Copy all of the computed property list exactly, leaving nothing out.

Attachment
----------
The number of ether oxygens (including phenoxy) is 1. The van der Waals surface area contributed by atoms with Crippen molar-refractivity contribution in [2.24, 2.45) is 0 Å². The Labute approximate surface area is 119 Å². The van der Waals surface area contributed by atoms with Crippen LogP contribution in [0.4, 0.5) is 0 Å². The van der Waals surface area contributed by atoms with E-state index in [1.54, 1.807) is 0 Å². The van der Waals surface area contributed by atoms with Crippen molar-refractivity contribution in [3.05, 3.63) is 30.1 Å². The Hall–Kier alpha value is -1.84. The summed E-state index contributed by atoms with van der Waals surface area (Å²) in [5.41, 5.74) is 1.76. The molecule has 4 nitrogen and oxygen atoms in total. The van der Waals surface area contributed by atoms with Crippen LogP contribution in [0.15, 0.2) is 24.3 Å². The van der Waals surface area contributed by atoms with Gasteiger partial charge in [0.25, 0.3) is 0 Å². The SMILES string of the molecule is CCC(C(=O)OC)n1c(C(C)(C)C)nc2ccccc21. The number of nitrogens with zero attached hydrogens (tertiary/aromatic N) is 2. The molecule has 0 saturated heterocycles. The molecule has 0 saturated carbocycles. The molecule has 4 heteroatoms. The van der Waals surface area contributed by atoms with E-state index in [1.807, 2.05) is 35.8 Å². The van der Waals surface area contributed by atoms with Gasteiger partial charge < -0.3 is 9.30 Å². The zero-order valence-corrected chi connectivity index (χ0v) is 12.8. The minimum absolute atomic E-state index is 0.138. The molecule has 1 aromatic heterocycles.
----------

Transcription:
The number of ether oxygens (including phenoxy) is 1. The van der Waals surface area contributed by atoms with Crippen molar-refractivity contribution in [2.24, 2.45) is 0 Å². The Labute approximate surface area is 119 Å². The van der Waals surface area contributed by atoms with Crippen LogP contribution in [0.4, 0.5) is 0 Å². The van der Waals surface area contributed by atoms with E-state index in [1.54, 1.807) is 0 Å². The van der Waals surface area contributed by atoms with Crippen molar-refractivity contribution in [3.05, 3.63) is 30.1 Å². The Hall–Kier alpha value is -1.84. The summed E-state index contributed by atoms with van der Waals surface area (Å²) in [5.41, 5.74) is 1.76. The molecule has 4 nitrogen and oxygen atoms in total. The van der Waals surface area contributed by atoms with Crippen LogP contribution in [0.15, 0.2) is 24.3 Å². The van der Waals surface area contributed by atoms with Gasteiger partial charge in [0.25, 0.3) is 0 Å². The SMILES string of the molecule is CCC(C(=O)OC)n1c(C(C)(C)C)nc2ccccc21. The number of nitrogens with zero attached hydrogens (tertiary/aromatic N) is 2. The molecule has 0 saturated heterocycles. The molecule has 0 saturated carbocycles. The molecule has 4 heteroatoms. The van der Waals surface area contributed by atoms with E-state index in [1.807, 2.05) is 35.8 Å². The van der Waals surface area contributed by atoms with Gasteiger partial charge < -0.3 is 9.30 Å². The zero-order valence-corrected chi connectivity index (χ0v) is 12.8. The minimum absolute atomic E-state index is 0.138. The molecule has 1 aromatic heterocycles.